Posted by: rcottrill | July 9, 2014

I Believe in Miracles

Graphic Bob and Christmas Book (2)HOW TO USE THIS BLOG
1) The Almanac. Click on the month you want in the side-bar, then the specific date. The blog will tell you what happened in hymn history on that day.
2) Reflections. There is always a current article on a hymn. But you can find many others by clicking on the Index tab. (More being added all the time.)
3) Topical Articles are opinion pieces on many aspects sacred music.

Also see 30+ Ideas for Promoting Hymn Singing in your church.

Words: Carlton C. Buck (b. Aug. 31, 1907; d. Feb. 13, 1999)
Music: John Willard Peterson (b. Nov. 1, 1921; d. Sept. 20, 2006)

Wordwise Hymns (John Peterson born, died)
The Cyber Hymnal (Carlton Buck)

Note: Carlton Buck was a pastor, author and gospel song writer. Some of his songs are listed in the Cyber Hymnal link.

1) Creation shows the power of God–
There’s glory all around,
And those who see must stand in awe,
For miracles abound.

I believe in miracles–I’ve seen a soul set free,
Miraculous the change in one redeemed through Calvary;
I’ve seen a lily push its way up through the stubborn sod–
I believe in miracles for I believe in God.

As with a number of Bible words, the term miracle has been greatly overused, abused, and misused. We may hear, “It’s a miracle he remembered my birthday.” Or, “It’s a miracle that our hockey team won.” Well, is it? Or not? The secular dictionaries do not necessarily help us in this case. A miracle may indeed be “a remarkable event,” as one dictionary has it. But that is woefully inadequate as a biblical definition.

In the New Testament, three particular words are used of miracles performed by Christ and the apostles. They are brought together in Acts 2:22, where Peter says to his hearers at Pentecost that Christ was “attested by God to you by miracles, wonders, and signs which God did through Him in your midst.”

Yes, miracles are “wonders,” amazing events. But they are more. The word “miracles” translates the Greek word dunamis, meaning powers. Miracles are unique displays of the power of God. “Signs” indicates that they are also signposts, pointing to some larger reality–in the above instance they authenticated the Person and the message of Christ. Later, they would do the same for the apostles and their ministry (cf. II Cor. 12:12; Heb. 2:4).

There’s a misconception that miracles contradict the laws of nature, as though the Creator God had to work against Himself and His own laws to perform them. Miracles involve the intersection of the supernatural and the natural through the active intervention of God. However, a miracle does not break the laws of nature, but rather involves the exercise of sovereign and supernatural control over an established pattern to accomplish the unusual.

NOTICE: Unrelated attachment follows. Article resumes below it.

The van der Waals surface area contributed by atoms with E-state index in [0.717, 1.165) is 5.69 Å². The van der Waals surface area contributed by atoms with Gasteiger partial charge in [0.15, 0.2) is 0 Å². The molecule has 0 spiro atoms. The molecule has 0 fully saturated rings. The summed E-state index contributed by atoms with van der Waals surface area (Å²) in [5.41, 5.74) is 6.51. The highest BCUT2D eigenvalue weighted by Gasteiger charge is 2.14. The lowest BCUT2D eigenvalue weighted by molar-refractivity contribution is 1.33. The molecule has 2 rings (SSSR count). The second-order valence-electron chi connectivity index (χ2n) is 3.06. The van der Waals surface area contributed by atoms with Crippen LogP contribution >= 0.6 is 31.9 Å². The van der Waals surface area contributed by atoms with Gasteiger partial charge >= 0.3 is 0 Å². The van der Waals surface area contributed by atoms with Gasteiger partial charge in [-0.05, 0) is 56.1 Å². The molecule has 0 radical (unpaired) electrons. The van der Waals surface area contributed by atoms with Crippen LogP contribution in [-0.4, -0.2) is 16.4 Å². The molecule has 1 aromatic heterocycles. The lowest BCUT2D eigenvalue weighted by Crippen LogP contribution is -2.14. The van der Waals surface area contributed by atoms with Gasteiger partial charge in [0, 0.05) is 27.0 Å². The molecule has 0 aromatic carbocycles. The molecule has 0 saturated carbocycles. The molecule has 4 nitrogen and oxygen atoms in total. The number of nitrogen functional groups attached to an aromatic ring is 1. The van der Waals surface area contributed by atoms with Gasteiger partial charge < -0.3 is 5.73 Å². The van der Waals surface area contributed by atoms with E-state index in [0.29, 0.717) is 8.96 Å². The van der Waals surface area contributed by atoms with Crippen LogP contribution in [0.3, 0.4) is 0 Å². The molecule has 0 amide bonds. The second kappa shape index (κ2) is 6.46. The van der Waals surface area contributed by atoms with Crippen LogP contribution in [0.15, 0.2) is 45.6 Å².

A miracle involves the occurrence of something in the physical world that would not occur in the natural order and pattern of things, nor could it be produced by human agency. The making of a pathway through the Red Sea for Israelites to cross over on dry ground was a miracle (Exod. 14:21-22), as was the instant turning of water into wine by the Lord Jesus (Jn. 2:6-11), and the raising of Lazarus from the dead (Jn. 11:43-44).

Strictly speaking, conversion and the new birth are not miraculous, because they involve an inner spiritual transformation, rather than an outward physical manifestation. We may see a change in behaviour when a sinner trusts in Christ, but we did not observe the new birth itself (much as we see the effects of the wind but not the wind itself).

We ought to distinguish something simply amazing (e.g. the way plants sprout and grow) from a true miracle of God. But this gospel song, published in 1956, confuses the issue exactly as described. For that reason, I’ve avoided using I Believe in Miracles, though it was popular a generation ago. Yes, the deliverance of a sinner is truly wonderful, and so is the growth of a flower. But to lump them together and label all such things as “miracles” simply muddies the waters!

To say, “I believe in miracles for I believe in God” may not even be logical. It does not necessarily follow that the existence of God guarantees the existence of miracles. Or that He will always prove Himself by miracles. Further, Buck’s claim fails to reckon with the fact that the devil also can work miracles, and will, in the end times, give miraculous powers to the Antichrist (II Thess. 2:9).

I have discussed this same problem in dealing with John Peterson’s song It Took a Miracle. There I seek to provide a workable definition of a biblical miracle. Some of the things Peterson describes, like those of Buck, don’t seem to qualify. The refrain of this latter song says:

It took a miracle to put the stars in place,
It took a miracle to hang the world in space.

But wonderful though the creative work of God certainly was, it lacks several of the key characteristics of a miracle. Without denying the literal fulfilment of Genesis chapters one and two, or the eternal blessing of God’s saving work, we need to give full value to the remarkable nature of true miracles described in the Word of God.

1) Do you agree with limiting the word “miracle” as I have done? (If not, how broad would you make it?)

2) Are there hymns you know and use that praise the Lord for true miracles?

Wordwise Hymns (John Peterson born, died)
The Cyber Hymnal (Carlton Buck)


%d bloggers like this: